Insomnia is a the most common sleep disorder characterized by impairment of ability to fall asleep or inability to stay asleep resulting in a lack of healthy rest.
Studies have found effect in children with ADHD and sleeping difficulties using Ball Blankets. However, studies have never been performed with adults to our knowledge.
The aim of this study is to study sleep in patients with insomnia treated with Ball Blankets compared to patients treated with audio therapy.
Insomni is the most common sleep disorder. The condition is characterized by difficulty falling asleep or sleeping continuously despite the possibility and that sleep is unable to result in healthy rest. This leads to impairment. The degree of insomnia range from light transient sleep impairment to debilitating chronic conditions. Thus, patients with insomnia suffer from daily limitations due to fatigue and irritability resulting in loss of quality of life.
In the population, the frequency of insomnia is approximately 10-15%. However, the incidence is significantly higher (50-75%) in pain conditions and psychiatric conditions, while 65% of patients with depression develop insomnia. Calculations have shown that the total cost of insomnia is $ 28 billion annually in the United States. Treatment is divided into pharmacological, including hypnotics with effect on the GABA receptor, melatonin, and benzodiazepines, and non-pharmacological as stimulus control therapy, sleep restriction, relaxation techniques, cognitive strategies and patient education in sleep hygiene. Studies have shown effect on sleep efficiency, sleep latency, unwanted awakening and subjective sleep quality, while the effect on overall sleep time was more uncertain.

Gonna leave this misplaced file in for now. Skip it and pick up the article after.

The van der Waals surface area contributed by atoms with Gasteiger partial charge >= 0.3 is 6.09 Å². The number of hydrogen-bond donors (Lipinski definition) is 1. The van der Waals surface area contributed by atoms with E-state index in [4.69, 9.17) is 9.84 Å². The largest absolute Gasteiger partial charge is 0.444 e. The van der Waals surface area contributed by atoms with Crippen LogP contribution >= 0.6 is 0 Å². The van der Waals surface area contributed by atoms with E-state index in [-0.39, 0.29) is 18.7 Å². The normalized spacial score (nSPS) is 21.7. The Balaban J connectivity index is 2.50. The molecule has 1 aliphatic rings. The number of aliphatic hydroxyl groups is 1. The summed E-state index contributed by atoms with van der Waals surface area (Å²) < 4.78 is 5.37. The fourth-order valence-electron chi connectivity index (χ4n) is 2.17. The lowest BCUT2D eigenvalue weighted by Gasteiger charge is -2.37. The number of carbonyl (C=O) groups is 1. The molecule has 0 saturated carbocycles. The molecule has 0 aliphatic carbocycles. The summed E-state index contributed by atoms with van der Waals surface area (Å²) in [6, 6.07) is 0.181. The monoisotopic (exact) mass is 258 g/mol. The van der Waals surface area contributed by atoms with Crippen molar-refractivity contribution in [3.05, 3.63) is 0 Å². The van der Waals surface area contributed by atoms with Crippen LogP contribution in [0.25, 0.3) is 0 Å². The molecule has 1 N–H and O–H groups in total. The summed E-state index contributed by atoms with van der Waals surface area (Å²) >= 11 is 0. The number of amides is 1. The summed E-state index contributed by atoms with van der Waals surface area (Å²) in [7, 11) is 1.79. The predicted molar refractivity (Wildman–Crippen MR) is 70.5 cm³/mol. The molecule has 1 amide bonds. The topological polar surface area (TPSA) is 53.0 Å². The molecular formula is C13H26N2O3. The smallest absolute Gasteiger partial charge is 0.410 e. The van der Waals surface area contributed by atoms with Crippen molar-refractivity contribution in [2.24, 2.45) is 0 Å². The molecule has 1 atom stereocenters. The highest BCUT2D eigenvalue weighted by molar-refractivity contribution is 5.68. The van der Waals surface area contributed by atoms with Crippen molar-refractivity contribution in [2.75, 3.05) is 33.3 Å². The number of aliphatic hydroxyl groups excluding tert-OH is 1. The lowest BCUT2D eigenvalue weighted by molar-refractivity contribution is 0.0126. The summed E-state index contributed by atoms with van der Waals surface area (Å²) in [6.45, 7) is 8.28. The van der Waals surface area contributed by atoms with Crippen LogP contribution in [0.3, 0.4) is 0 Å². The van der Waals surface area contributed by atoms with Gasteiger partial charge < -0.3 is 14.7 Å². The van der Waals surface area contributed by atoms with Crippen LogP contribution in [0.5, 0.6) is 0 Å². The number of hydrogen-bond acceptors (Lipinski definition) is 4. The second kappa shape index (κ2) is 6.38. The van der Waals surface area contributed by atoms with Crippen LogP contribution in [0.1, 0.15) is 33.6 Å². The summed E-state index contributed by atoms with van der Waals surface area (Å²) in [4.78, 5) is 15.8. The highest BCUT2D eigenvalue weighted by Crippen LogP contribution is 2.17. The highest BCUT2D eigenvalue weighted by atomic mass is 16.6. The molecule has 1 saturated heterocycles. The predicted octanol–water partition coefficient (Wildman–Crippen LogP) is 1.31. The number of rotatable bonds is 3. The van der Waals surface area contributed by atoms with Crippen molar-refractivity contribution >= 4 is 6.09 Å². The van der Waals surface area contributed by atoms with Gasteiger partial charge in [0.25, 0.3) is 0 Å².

Newer therapies include audio therapy with music. Music is a known tool used as self-therapy to improve sleep. A study has also shown that music therapy is not associated with harmful effects on sleep. However, the full treatment efficiency is not fully understood. It is shown that music can affect the autonomic nervous system and mental factors like mood and concentration. It is thought that slow calming music helps to relax. This is supported by studies that have shown that music can reduce serum levels of cortisol and lead to change of autonomic function such as pulse and blood pressure. Reduction of stress and nervousness is also shown by music treatment. Thus, it is believed that music can affect sleep by promoting relaxation and diverting effect.
In a study by Hvolby et al. with children diagnosed with ADHD and sleep problems, the effect of treatment with Ball Blankets was demonstrated. The design of the Ball Blanket is based on the American psychologist A. Jean Ayres' theory of sense integration. Sense integration is extremely well-described, where the theories are primarily developed for children and are still being used today. Sensory integration dysfunction leads to inability to process and integrate information from body and environment. Ayres emphasized the importance of "hidden senses", which includes interoception (sensing the body's interior), proprioception (sensing the body's position and movement) and exteroception (sensing the environment on the body). Ayres' theory has been interpreted differently over time and has manifested itself in many treatment modalities. Evidence for the treatment methods is currently low, but research in the field is ongoing.
Ball Blankets have also been used for psychiatric patients for many years as a sedative method and have in unpublished trials resulted in reduced use of sedatives.
Ball Blankets cause a diffuse effect on the sensory part of the nervous system and may thus inhibit the general activity of the nervous system. They have proven effective in the treatment of sleep problems in patients with ADHD and delirium. Ball Blankets could increase overall sleep time and improve sleep quality in patients with insomnia.